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Bipolar disorder: involvement of signaling cascades and AMPA receptor trafficking at synapses

Published online by Cambridge University Press:  01 April 2005

JING DU
Affiliation:
Laboratory of Molecular Pathophysiology, National Institute of Mental Health, Bethesda
JORGE QUIROZ
Affiliation:
Laboratory of Molecular Pathophysiology, National Institute of Mental Health, Bethesda
PEIXIONG YUAN
Affiliation:
Laboratory of Molecular Pathophysiology, National Institute of Mental Health, Bethesda
CARLOS ZARATE
Affiliation:
Laboratory of Molecular Pathophysiology, National Institute of Mental Health, Bethesda
HUSSEINI K. MANJI
Affiliation:
Laboratory of Molecular Pathophysiology, National Institute of Mental Health, Bethesda

Abstract

There is increasing evidence that severe mood disorders are associated with impairment of structural plasticity and cellular resilience. Cumulative data demonstrate that mood stabilizers regulate intracellular signaling cascades, including protein kinase C (PKC), PKA, mitogen-activated protein (MAP) kinase, glycogen synthase kinase 3-β (GSK3-β) and intracellular calcium, which are signaling pathways that regulate synaptic plasticity. In this context, it is noteworthy that a growing body of data indicates that the glutamatergic system, has a major role in neuronal plasticity and cellular resilience, might be involved in the pathophysiology and treatment of mood disorders. AMPA glutamate-receptor trafficking is important in synaptic plasticity and might play crucial roles in maintaining critical neuronal circuits associated with mood. Two clinically effective, structurally dissimilar, antimanic agents, lithium and valproate (VPA), down-regulate synaptic expression of AMPA receptor subunit GluR1 in hippocampus in chronically treated rats. This reduction in synaptic GluR1 by lithium and VPA is due to attenuated phosphorylation of GluR1 at a specific PKA site (residue 845 of GluR1), which is crucial for AMPA receptor insertion. By contrast, imipramine, which can provoke mania, increases synaptic expression of GluR1 in the hippocampus in vivo. Furthermore, there is ample evidence from preclinical and clinical research that the glutamatergic system is involved in the pathophysiology of mood disorders and that many of the somatic treatments used for mood disorders including antidepressants, mood stabilizers, atypical antipsychotic drugs and electroconvulsive therapy have both direct and indirect effects on the glutamatergic system. Given these findings, further research with medications that specifically affect the glutamatergic system is warranted. Recent studies in our lab have shown that riluzole, a FDA approved medicine that regulates the glutamatergic system, shows antidepressant efficacy in unipolar and bipolar depression. These studies indicate that regulation of glutamate-mediated synaptic plasticity might play a role in the treatment of mood disorders, and raise new avenues for novel therapies for this devastating illness.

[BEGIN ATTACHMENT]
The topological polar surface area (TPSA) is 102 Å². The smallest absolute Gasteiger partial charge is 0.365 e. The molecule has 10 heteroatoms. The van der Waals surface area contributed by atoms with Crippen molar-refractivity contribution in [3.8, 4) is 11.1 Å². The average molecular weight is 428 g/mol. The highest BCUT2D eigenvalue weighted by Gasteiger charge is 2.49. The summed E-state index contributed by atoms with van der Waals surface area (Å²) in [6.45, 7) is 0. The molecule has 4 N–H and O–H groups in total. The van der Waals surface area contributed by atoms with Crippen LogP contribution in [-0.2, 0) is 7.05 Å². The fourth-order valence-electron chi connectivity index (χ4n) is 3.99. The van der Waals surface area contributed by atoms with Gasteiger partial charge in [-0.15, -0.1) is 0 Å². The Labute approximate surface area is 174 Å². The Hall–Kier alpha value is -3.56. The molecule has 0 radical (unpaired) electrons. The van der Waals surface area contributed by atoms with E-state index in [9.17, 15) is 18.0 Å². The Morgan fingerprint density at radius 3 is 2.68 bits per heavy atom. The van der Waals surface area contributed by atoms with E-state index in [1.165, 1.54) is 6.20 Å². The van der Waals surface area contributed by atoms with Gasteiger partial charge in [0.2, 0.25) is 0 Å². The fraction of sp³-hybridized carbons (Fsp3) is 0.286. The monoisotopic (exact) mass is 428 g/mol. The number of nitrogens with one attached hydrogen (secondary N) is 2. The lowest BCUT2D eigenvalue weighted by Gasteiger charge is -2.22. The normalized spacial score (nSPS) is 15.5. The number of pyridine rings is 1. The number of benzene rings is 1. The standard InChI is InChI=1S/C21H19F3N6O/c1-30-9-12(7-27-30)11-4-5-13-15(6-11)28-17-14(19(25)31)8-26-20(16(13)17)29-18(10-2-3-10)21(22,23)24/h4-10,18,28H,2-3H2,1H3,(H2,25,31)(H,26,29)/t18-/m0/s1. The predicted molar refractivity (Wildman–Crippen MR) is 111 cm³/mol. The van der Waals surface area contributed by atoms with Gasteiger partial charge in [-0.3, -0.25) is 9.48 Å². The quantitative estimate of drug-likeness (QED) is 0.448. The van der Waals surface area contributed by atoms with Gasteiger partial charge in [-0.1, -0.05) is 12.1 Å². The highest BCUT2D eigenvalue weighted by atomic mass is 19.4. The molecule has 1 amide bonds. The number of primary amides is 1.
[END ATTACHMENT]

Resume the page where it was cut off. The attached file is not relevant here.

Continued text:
Type
Review Article
Copyright
© Cambridge University Press 2005

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